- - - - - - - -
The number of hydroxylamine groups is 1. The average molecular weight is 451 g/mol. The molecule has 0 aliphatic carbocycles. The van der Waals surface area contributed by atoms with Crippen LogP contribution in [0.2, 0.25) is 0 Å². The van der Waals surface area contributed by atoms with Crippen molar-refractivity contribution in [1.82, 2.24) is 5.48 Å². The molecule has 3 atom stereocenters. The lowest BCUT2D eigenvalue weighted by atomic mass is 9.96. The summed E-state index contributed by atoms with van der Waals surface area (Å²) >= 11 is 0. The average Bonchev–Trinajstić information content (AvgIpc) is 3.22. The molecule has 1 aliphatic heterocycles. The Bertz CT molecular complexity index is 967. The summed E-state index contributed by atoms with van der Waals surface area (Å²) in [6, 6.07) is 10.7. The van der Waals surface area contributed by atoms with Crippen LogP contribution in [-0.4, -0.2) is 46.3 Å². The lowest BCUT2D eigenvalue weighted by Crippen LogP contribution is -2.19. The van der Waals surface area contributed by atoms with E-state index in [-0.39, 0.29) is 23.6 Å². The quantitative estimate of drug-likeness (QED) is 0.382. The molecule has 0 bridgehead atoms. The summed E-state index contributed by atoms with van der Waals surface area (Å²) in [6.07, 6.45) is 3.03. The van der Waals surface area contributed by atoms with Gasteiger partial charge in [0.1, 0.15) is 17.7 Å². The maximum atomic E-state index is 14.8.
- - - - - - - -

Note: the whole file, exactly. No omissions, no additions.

The number of hydroxylamine groups is 1. The average molecular weight is 451 g/mol. The molecule has 0 aliphatic carbocycles. The van der Waals surface area contributed by atoms with Crippen LogP contribution in [0.2, 0.25) is 0 Å². The van der Waals surface area contributed by atoms with Crippen molar-refractivity contribution in [1.82, 2.24) is 5.48 Å². The molecule has 3 atom stereocenters. The lowest BCUT2D eigenvalue weighted by atomic mass is 9.96. The summed E-state index contributed by atoms with van der Waals surface area (Å²) >= 11 is 0. The average Bonchev–Trinajstić information content (AvgIpc) is 3.22. The molecule has 1 aliphatic heterocycles. The Bertz CT molecular complexity index is 967. The summed E-state index contributed by atoms with van der Waals surface area (Å²) in [6, 6.07) is 10.7. The van der Waals surface area contributed by atoms with Crippen LogP contribution in [-0.4, -0.2) is 46.3 Å². The lowest BCUT2D eigenvalue weighted by Crippen LogP contribution is -2.19. The van der Waals surface area contributed by atoms with E-state index in [-0.39, 0.29) is 23.6 Å². The quantitative estimate of drug-likeness (QED) is 0.382. The molecule has 0 bridgehead atoms. The summed E-state index contributed by atoms with van der Waals surface area (Å²) in [6.07, 6.45) is 3.03. The van der Waals surface area contributed by atoms with Gasteiger partial charge in [0.1, 0.15) is 17.7 Å². The maximum atomic E-state index is 14.8.